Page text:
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Glossary of Technical Terms

Aptitude: Aptitudes are specific cognitive abilities which focus on one form of reasoning only, i.e. numerical reasoning, verbal reasoning, inductive reasoning etc. Academic research has found aptitudes to be strong predictors of performance at work. Similarly, when scores among aptitude tests are combined they measure general cognitive ability, the strongest predictor of performance at work.

General Cognitive Ability: General cognitive ability (also known as general mental ability or the g factor) is the very broad capability involving the ability to reason, plan, solve problems and comprehend complex ideas. Academic research has consistently found general cognitive ability to be the best predictor of performance at work. Measuring general cognitive ability involves combining many different aptitude tests, forming an overall measure of cognitive performance. Averaging the sten scores of Test Partnerships three aptitude test scores provides a measure of general cognitive ability.

Inductive Reasoning: In a testing context, inductive reasoning is the ability to think logically, rationally solve problems and identify complex patterns. Inductive reasoning, abstract reasoning and logical reasoning are frequently used synonymously with one another and refer to the same type of ability.

Normal Distribution: A normal distribution (also known as a bell curve) is the commonly occurring observation that the frequency of a measurable variable tends to cluster around the average, and become less common further away from the average. Norm groups are normally distributed data, and form the basis of norm referenced tests.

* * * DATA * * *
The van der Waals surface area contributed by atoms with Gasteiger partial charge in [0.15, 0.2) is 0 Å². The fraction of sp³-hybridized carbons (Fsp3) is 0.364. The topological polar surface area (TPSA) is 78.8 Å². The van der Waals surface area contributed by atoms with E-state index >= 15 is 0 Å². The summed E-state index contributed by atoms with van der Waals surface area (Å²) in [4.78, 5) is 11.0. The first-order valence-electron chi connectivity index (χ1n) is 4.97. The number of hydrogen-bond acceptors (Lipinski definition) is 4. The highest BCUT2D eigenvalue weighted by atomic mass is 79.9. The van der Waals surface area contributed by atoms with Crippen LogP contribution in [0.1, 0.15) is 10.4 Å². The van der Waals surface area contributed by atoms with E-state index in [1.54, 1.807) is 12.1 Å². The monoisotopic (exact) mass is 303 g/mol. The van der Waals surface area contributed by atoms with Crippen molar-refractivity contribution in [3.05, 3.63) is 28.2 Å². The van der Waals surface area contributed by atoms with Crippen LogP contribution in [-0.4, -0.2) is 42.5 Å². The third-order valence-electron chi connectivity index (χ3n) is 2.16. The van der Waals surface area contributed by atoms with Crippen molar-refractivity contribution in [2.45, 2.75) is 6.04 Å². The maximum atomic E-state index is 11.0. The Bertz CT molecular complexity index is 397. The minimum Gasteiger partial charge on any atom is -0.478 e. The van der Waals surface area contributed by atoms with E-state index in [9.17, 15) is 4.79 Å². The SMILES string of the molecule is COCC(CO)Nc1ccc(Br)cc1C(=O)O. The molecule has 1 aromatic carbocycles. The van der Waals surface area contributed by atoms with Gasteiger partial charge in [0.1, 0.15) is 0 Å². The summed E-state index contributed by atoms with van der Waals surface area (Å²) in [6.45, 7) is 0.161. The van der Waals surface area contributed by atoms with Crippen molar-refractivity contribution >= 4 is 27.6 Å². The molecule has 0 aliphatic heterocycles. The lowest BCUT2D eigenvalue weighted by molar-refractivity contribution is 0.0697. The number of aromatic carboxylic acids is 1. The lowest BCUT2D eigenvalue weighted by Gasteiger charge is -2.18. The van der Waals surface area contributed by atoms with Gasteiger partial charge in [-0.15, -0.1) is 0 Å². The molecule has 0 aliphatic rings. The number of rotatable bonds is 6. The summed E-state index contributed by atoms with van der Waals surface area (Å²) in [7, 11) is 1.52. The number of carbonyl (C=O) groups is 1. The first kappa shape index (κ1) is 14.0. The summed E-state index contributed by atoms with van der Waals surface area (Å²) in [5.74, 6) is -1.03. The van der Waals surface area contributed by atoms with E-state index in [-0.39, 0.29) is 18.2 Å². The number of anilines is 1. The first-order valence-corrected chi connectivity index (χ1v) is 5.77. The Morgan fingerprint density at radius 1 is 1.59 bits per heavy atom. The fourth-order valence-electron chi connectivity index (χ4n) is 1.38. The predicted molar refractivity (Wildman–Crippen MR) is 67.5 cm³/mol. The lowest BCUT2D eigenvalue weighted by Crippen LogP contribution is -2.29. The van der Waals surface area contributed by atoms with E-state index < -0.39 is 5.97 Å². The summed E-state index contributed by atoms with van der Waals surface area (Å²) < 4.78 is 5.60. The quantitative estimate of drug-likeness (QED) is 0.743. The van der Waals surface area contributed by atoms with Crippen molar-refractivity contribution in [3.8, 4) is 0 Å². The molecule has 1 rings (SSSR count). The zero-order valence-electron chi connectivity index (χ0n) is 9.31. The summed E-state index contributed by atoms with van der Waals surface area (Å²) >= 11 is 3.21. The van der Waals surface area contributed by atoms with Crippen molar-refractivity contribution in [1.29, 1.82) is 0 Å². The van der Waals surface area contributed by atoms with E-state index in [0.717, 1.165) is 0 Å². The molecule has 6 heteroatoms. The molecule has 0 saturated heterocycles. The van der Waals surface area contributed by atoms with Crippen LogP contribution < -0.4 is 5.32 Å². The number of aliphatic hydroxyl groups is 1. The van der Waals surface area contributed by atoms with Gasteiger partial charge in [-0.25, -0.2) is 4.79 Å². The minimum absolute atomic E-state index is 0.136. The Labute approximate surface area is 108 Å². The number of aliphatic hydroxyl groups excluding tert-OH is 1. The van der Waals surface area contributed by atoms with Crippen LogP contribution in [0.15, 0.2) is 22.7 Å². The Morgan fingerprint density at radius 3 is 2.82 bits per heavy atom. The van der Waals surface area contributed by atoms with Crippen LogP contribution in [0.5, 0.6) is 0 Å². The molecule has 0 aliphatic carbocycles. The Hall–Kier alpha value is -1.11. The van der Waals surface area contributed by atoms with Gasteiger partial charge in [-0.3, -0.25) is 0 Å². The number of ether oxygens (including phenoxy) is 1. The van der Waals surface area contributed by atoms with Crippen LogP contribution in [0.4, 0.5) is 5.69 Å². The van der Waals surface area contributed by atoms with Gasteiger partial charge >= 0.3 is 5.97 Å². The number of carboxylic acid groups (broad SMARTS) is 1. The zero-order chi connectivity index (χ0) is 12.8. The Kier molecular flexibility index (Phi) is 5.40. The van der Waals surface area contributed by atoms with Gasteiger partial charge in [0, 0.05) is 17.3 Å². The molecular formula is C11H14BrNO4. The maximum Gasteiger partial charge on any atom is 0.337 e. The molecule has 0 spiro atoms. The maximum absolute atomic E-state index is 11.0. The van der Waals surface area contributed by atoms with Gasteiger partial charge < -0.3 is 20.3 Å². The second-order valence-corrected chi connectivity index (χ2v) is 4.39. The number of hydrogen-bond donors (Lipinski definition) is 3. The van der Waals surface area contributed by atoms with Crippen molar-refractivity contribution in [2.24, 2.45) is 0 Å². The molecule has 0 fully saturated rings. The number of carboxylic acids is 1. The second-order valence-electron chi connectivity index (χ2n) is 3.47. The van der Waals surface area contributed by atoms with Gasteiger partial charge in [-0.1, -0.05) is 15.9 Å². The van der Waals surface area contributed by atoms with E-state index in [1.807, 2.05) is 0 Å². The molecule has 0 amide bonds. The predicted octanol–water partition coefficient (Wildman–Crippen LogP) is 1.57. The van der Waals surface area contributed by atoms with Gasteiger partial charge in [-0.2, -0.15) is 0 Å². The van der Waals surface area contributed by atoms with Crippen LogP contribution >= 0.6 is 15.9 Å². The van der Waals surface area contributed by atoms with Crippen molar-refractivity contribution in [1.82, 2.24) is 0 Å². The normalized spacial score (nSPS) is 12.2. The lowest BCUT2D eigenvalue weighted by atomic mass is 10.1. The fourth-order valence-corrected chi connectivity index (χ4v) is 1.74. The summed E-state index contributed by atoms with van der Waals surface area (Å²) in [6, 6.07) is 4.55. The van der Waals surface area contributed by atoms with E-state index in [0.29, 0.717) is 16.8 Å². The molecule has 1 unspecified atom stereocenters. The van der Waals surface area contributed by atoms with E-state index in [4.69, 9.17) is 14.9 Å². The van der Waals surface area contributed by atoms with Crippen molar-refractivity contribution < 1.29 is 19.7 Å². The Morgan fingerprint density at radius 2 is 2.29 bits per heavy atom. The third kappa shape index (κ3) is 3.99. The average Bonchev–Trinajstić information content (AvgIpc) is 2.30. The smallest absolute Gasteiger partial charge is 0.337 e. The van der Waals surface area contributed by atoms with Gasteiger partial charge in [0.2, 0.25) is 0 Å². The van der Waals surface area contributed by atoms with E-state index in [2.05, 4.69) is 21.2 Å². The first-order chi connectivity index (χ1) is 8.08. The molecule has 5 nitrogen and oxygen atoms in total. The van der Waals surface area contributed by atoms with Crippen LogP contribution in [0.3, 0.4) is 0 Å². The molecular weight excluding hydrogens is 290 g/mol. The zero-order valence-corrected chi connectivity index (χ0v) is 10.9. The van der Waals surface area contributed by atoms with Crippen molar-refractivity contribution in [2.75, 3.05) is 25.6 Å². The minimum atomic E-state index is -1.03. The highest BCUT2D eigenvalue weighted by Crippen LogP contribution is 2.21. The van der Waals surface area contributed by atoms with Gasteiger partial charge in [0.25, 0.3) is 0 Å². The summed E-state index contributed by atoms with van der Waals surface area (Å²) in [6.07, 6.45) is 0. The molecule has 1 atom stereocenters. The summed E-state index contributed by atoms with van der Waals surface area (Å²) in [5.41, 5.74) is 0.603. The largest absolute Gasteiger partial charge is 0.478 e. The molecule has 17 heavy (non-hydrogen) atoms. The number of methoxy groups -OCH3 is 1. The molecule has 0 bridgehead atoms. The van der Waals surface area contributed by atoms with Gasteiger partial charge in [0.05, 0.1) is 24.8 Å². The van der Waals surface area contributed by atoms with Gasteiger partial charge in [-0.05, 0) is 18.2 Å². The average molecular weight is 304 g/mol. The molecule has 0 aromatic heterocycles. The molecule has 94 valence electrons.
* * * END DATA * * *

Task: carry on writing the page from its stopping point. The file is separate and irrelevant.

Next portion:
Norm Group: Norm groups (also known as comparison groups) are datasets containing previous test takers scores, which are used for benchmarking purposes. Norm groups refer to a specific population, such as graduates, professionals or managers. The average performance of each population is used as a benchmark in which candidates scores are compared. Norm groups typically contain hundreds or even thousands of previous test takers, in order to ensure the accuracy of the average score.

Numerical Reasoning: Numerical reasoning is the ability to work with, understand and interpret numerical information. Numerical reasoning questions incorporate problems applicable to commercially relevant situations, and involve calculations frequently used in the world of work.

Percentile: Percentile scores are raw scores which have been transformed into more useful data using norm groups. Percentile scores range from 1-99, with higher scores indicating a higher performance. A score at the 50th percentile indicates an average performance, a score at the 90th percentile indicates a high performance and a score at the 10th percentile indicates a low performance, with respect to the norm group.  

Raw Score: A raw score is the number of correct answers a candidate has scored on a test. Without a norm group for bench marking, a raw score is merely an arbitrary number. With a norm group, raw scores can be transformed into percentiles, sten scores and other useful statistics.

Sten Scores: This is an abbreviation of “standard ten” and shows the approximate position of a candidate, in regard to other candidates within that population or “norm group”. The Sten score effectively represents where the candidate would place on a scale of 1-10, compared to all other candidates had they been arranged by performance.

Verbal reasoning: Verbal reasoning is the ability to understand, interpret and draw logical conclusions from written information.Verbal reasoning tests are particularly useful for selecting candidates working in roles which involve the interpretation of written information.

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